By Vinay Sethi, Head of Market Development for Global Tax, Thomson Reuters (India)
The GST council has held multiple meetings and has finalized its recommendations on almost all the issues during the course of the last year. In its recent meeting, it has also resolved the issue of compensation to states for any loss of revenue. With this, we have moved closer to GST implementation, which may be rolled out from July 2017.
GST promises to change the way India does business and give a major fillip to the Indian economy. While new tax regime will be a big boost for Indian corporations, its implementation is being seen as a challenge. After the GST is rolled out, a crucial factor in ensuring its smooth implementation will be a robust technology infrastructure.
GST is a destination and consumption based tax which means that the state where the goods or services are finally consumed will receive the taxes. At present, the indirect tax structure is quite complex which levies varied taxes on one particular good/service depending upon factors such as manufacturing, selling, movement etc. GST is going to replace most of these indirect taxes levied by central and state government for goods and services creating a common market and reducing cascading effect of tax drastically.
However, many questions still remain unanswered such as ‘How will GST be implemented?’ ‘How will the government action a smooth transition to GST?’ ‘How will business processes change after GST?’ ‘How will the Government ensure smooth compliance on an ongoing basis?’ ‘How robust will be the reconciliation process?’
Answer to most of these questions lies in deploying the right technology. Technology has always played an important role in ensuring tax compliance across multiple systems. An effective way of ensuring end to end GST transformation would be to deploy right tax technology and infrastructure which takes into account multiple GST requirements catering to varied geographies and businesses.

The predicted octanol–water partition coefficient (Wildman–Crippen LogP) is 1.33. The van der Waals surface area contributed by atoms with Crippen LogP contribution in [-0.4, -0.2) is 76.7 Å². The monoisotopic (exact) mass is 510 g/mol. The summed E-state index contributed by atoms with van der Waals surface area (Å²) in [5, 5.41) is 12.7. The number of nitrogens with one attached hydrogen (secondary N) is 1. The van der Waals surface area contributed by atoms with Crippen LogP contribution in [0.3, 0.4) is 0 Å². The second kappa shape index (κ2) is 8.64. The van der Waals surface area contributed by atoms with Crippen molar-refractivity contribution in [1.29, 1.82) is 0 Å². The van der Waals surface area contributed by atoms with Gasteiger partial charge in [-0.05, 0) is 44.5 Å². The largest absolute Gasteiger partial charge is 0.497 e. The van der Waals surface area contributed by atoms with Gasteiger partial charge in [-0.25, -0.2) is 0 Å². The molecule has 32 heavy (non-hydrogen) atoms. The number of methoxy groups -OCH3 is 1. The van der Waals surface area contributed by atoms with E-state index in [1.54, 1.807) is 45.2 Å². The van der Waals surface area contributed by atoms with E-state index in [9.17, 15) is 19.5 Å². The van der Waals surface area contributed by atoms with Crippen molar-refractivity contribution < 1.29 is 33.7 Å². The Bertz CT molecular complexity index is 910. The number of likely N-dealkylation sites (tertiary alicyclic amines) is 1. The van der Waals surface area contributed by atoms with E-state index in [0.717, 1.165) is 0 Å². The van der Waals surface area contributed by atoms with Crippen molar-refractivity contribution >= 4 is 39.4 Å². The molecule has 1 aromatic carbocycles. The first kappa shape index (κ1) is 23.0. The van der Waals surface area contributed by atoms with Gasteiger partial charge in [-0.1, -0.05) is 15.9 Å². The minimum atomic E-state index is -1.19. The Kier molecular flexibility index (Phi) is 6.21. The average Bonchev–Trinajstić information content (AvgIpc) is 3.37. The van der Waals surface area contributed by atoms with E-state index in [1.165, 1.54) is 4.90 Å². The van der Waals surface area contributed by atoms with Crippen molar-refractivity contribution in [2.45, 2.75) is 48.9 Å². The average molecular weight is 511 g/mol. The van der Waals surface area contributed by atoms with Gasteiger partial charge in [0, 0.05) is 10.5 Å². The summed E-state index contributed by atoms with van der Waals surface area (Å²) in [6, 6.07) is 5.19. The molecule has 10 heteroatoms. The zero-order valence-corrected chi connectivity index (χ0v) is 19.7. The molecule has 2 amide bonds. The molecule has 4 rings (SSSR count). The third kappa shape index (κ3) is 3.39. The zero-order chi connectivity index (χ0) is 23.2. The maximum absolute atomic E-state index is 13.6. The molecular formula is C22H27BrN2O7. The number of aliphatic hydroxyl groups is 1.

An efficient tax technology can help address:
Determination of Tax: Companies need to introduce a system which can facilitate calculating right amount of GST and take in account all rules set out by the Government. This is where ‘tax-engines’ - which merge tax content and tax technology play a crucial role. These engines have a central platform which connects all source systems and has inbuilt logic, rules and content which are kept updated to ensure transactions are taxed appropriately.
Compliance: The step that comes after arriving at the correct tax amount is to prepare and file the returns accurately. In GST regime, companies will have to make sure that there are periodic updates/uploads of sales and purchase data with reconciliation for tax payments and credits. There will be a need of reconciliation for both supplier and recipient to bring about transparency and minimize tax evasion. Tax technology can help companies ensure such compliance.
Reporting and Analysis: Tax technology also plays a vital role in providing audit trail of transactions and required reports which are useful in internal analysis and audits.
In India, the transition from the existing indirect tax regime to GST will need a well-built technological infrastructure to help corporations remain tax compliant at all given points in time. Technology can substantially help organizations operating across sectors with different processes and business models, navigate smoothly to GST regime as India looks forward to kicking off a new chapter.
A report released by the World Economic Forum on the Ease of Doing Business Index showed that India’s rankings had improved by 16 places to 39 in 2016, among 138 countries, from 55 last year. GST implementation will help in scaling up India’s rankings in the global competitiveness index even further as technology will take centre stage for successful GST implementation across the country.